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In the file plain.tex, in many places there are references like

% When INITEX (the TeX initializer) starts up,
% it has defined the following \catcode values:
% \catcode`\^^@=9 % ascii null is ignored


% INITEX sets up \mathcode x=x, for x=0..255, except that
% \mathcode x=x+"7100, for x = `A to `Z and `a to `z;
% \mathcode x=x+"7000, for x = `0 to `9.

, for instance.

Where are these INITEX definitions located at?

share|improve this question
Here's a start: What’s happened to initex? – Werner Mar 2 '12 at 17:36
@Werner: Thanks, but I've actually read that already. – morbusg Mar 2 '12 at 17:40
My LuaTeX based software is called with luatex --ini, because I don't need all the extra plain macros :) – topskip Mar 2 '12 at 17:48
@PatrickGundlach: Cool! :-) Does that mean you only use the primitives? – morbusg Mar 2 '12 at 17:50
@morbusg - actually the TeX file is only a few lines long. The rest is about manipulating Lua nodes to create a page (see TeX without TeX on the Lua wiki). So while I use TeX in the strict sense, I don't use the TeX programming language, and therefore I don't need any macros. Just a few PDF helpers (bookmarks and colorstack). – topskip Mar 2 '12 at 17:56
up vote 3 down vote accepted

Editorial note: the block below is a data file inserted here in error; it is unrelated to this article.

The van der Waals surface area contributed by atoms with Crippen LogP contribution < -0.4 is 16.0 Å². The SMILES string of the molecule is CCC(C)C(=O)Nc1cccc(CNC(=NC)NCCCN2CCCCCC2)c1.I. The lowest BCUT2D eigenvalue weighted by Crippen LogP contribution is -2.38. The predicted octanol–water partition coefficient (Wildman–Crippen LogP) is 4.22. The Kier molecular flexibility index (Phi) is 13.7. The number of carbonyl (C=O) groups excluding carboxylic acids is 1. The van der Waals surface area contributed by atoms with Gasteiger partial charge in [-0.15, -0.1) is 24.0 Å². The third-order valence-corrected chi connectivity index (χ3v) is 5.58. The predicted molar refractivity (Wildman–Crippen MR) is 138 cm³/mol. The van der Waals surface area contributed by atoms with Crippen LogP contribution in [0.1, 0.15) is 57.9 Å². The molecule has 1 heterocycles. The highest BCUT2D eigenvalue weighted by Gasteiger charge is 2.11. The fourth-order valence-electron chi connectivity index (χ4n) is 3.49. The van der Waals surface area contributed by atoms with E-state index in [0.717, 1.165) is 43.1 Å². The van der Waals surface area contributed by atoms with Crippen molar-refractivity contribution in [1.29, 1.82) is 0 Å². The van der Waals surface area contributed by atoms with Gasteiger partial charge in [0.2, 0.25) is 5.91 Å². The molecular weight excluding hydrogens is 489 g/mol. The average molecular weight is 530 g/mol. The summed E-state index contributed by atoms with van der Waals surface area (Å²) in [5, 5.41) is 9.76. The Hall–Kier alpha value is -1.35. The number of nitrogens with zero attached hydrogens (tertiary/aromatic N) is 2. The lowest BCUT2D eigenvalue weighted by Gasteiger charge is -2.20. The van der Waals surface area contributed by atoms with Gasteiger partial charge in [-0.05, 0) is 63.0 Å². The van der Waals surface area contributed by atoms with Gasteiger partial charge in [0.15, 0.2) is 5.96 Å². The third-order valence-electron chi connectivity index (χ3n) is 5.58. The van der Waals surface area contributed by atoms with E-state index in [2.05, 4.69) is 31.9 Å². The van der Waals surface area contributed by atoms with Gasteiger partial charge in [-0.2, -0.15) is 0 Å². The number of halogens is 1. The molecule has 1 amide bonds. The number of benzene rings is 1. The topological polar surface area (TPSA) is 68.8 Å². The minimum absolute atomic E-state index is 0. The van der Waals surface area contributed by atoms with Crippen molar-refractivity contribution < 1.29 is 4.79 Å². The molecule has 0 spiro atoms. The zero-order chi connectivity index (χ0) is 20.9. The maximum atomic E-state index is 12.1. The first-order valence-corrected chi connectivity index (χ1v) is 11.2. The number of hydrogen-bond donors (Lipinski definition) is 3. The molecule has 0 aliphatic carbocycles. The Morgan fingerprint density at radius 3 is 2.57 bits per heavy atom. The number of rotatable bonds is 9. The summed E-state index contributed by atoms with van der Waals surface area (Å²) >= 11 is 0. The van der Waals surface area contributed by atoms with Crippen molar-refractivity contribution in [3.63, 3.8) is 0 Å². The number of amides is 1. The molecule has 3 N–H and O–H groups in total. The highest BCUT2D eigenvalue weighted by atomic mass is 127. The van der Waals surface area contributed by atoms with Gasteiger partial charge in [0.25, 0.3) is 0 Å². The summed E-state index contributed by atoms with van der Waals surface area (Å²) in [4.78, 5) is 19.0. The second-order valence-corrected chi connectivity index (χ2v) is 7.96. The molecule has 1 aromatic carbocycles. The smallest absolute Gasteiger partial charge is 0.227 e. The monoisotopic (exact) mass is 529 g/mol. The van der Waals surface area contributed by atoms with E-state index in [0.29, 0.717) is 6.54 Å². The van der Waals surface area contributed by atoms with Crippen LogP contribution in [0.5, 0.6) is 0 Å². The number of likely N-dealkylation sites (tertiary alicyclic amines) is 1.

INITEX is a slightly modified version of tex suitable for creating format definitions; as such, it starts with a very blank slate. Its starting state is described in the TeXbook, p.39:

There's a program called INITEX that is used to install TeX, starting from scratch; INITEX is like TeX except that it can do even more things....INITEX needs extra space to carry out such tasks [hyphenation tables, formats], so it generally has less memory available for typesetting....

When INITEX begins, it knows nothing but TeX's primitives. All 256 characters are initially of category 12, except that <return> has category 5, <space> has category 10, <null> has category 9, <delete> has category 15, the 52 letters A...Z and a...z have category 11, % and \ have the respective categories 14 and 0.

So the answer to your question is that these definitions are made in the TeX source code; I do not have TeX: the program at hand right now, so I can't give you a line number.

These days, there is may be no actual program called initex on your computer; instead, as the TeX FAQ explains, it is incorporated into tex itself via command-line options.

share|improve this answer
My distribution of TeX Live 2011 still carries initex.exe... – Werner Mar 2 '12 at 17:44
A-ha, no wonder I couldn't find it. Thanks! :-) – morbusg Mar 2 '12 at 17:45
With MikTeX you find both initex as well as virtex, which is something akin to his wife:) – Yiannis Lazarides Mar 2 '12 at 17:56
@Werner TeX Live binaries (and probably some other distributions too) have the ability to look at their name to deduce how to behave, e.g., if you link or copy the tex binary to initex it will behave like tex -ini which is the most distribution work these days. – Frank Mittelbach Mar 2 '12 at 17:57
@Ryan: By TeX: the program, do you mean the weaved result (i.e., tex.pdf)? – morbusg Mar 2 '12 at 18:13

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